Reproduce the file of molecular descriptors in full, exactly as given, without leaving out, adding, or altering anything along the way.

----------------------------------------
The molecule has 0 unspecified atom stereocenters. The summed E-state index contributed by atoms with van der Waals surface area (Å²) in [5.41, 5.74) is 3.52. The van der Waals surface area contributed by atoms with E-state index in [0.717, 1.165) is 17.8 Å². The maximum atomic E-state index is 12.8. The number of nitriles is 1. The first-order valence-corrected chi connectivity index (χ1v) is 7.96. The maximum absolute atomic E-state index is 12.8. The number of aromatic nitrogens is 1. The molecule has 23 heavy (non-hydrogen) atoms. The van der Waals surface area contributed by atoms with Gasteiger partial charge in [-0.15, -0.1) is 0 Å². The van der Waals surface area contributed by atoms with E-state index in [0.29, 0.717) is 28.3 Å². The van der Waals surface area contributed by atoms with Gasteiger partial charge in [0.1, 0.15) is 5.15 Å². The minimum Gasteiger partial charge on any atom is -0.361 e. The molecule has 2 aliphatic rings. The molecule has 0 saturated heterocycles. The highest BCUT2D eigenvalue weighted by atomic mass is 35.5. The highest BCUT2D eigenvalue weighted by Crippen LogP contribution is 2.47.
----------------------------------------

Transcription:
The molecule has 0 unspecified atom stereocenters. The summed E-state index contributed by atoms with van der Waals surface area (Å²) in [5.41, 5.74) is 3.52. The van der Waals surface area contributed by atoms with E-state index in [0.717, 1.165) is 17.8 Å². The maximum atomic E-state index is 12.8. The number of nitriles is 1. The first-order valence-corrected chi connectivity index (χ1v) is 7.96. The maximum absolute atomic E-state index is 12.8. The number of aromatic nitrogens is 1. The molecule has 23 heavy (non-hydrogen) atoms. The van der Waals surface area contributed by atoms with Gasteiger partial charge in [-0.15, -0.1) is 0 Å². The van der Waals surface area contributed by atoms with E-state index in [0.29, 0.717) is 28.3 Å². The van der Waals surface area contributed by atoms with Gasteiger partial charge in [0.1, 0.15) is 5.15 Å². The minimum Gasteiger partial charge on any atom is -0.361 e. The molecule has 2 aliphatic rings. The molecule has 0 saturated heterocycles. The highest BCUT2D eigenvalue weighted by atomic mass is 35.5. The highest BCUT2D eigenvalue weighted by Crippen LogP contribution is 2.47.